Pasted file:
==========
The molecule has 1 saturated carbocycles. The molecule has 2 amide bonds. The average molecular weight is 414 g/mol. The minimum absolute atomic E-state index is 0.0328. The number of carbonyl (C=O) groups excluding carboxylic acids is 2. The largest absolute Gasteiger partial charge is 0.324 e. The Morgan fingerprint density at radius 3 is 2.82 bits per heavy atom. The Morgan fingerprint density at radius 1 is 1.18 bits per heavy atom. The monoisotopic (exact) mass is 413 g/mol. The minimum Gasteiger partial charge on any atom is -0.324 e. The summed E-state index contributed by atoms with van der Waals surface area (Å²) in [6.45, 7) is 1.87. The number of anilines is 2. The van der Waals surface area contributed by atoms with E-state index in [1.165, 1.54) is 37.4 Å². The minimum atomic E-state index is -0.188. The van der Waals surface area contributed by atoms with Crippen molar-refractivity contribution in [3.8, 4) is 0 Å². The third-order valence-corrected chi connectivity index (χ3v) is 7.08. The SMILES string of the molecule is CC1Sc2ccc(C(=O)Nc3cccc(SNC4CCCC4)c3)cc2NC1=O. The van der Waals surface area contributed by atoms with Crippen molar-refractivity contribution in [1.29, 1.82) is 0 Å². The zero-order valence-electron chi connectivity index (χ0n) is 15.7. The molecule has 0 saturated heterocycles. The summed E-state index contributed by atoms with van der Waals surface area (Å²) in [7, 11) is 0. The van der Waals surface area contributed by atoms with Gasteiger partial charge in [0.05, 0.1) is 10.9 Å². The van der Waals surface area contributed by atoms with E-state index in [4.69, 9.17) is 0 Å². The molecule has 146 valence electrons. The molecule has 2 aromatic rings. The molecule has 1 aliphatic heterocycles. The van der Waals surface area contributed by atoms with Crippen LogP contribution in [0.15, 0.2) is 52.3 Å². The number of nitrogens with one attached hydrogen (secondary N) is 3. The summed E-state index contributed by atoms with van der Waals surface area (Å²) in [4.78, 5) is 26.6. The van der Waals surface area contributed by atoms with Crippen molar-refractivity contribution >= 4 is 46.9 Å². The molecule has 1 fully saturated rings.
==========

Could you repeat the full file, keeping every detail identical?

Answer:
The molecule has 1 saturated carbocycles. The molecule has 2 amide bonds. The average molecular weight is 414 g/mol. The minimum absolute atomic E-state index is 0.0328. The number of carbonyl (C=O) groups excluding carboxylic acids is 2. The largest absolute Gasteiger partial charge is 0.324 e. The Morgan fingerprint density at radius 3 is 2.82 bits per heavy atom. The Morgan fingerprint density at radius 1 is 1.18 bits per heavy atom. The monoisotopic (exact) mass is 413 g/mol. The minimum Gasteiger partial charge on any atom is -0.324 e. The summed E-state index contributed by atoms with van der Waals surface area (Å²) in [6.45, 7) is 1.87. The number of anilines is 2. The van der Waals surface area contributed by atoms with E-state index in [1.165, 1.54) is 37.4 Å². The minimum atomic E-state index is -0.188. The van der Waals surface area contributed by atoms with Crippen molar-refractivity contribution in [3.8, 4) is 0 Å². The third-order valence-corrected chi connectivity index (χ3v) is 7.08. The SMILES string of the molecule is CC1Sc2ccc(C(=O)Nc3cccc(SNC4CCCC4)c3)cc2NC1=O. The van der Waals surface area contributed by atoms with Crippen molar-refractivity contribution in [1.29, 1.82) is 0 Å². The zero-order valence-electron chi connectivity index (χ0n) is 15.7. The molecule has 0 saturated heterocycles. The summed E-state index contributed by atoms with van der Waals surface area (Å²) in [7, 11) is 0. The van der Waals surface area contributed by atoms with Gasteiger partial charge in [0.05, 0.1) is 10.9 Å². The van der Waals surface area contributed by atoms with E-state index in [4.69, 9.17) is 0 Å². The molecule has 146 valence electrons. The molecule has 2 aromatic rings. The molecule has 1 aliphatic heterocycles. The van der Waals surface area contributed by atoms with Crippen LogP contribution in [0.15, 0.2) is 52.3 Å². The number of nitrogens with one attached hydrogen (secondary N) is 3. The summed E-state index contributed by atoms with van der Waals surface area (Å²) in [4.78, 5) is 26.6. The van der Waals surface area contributed by atoms with Crippen molar-refractivity contribution >= 4 is 46.9 Å². The molecule has 1 fully saturated rings.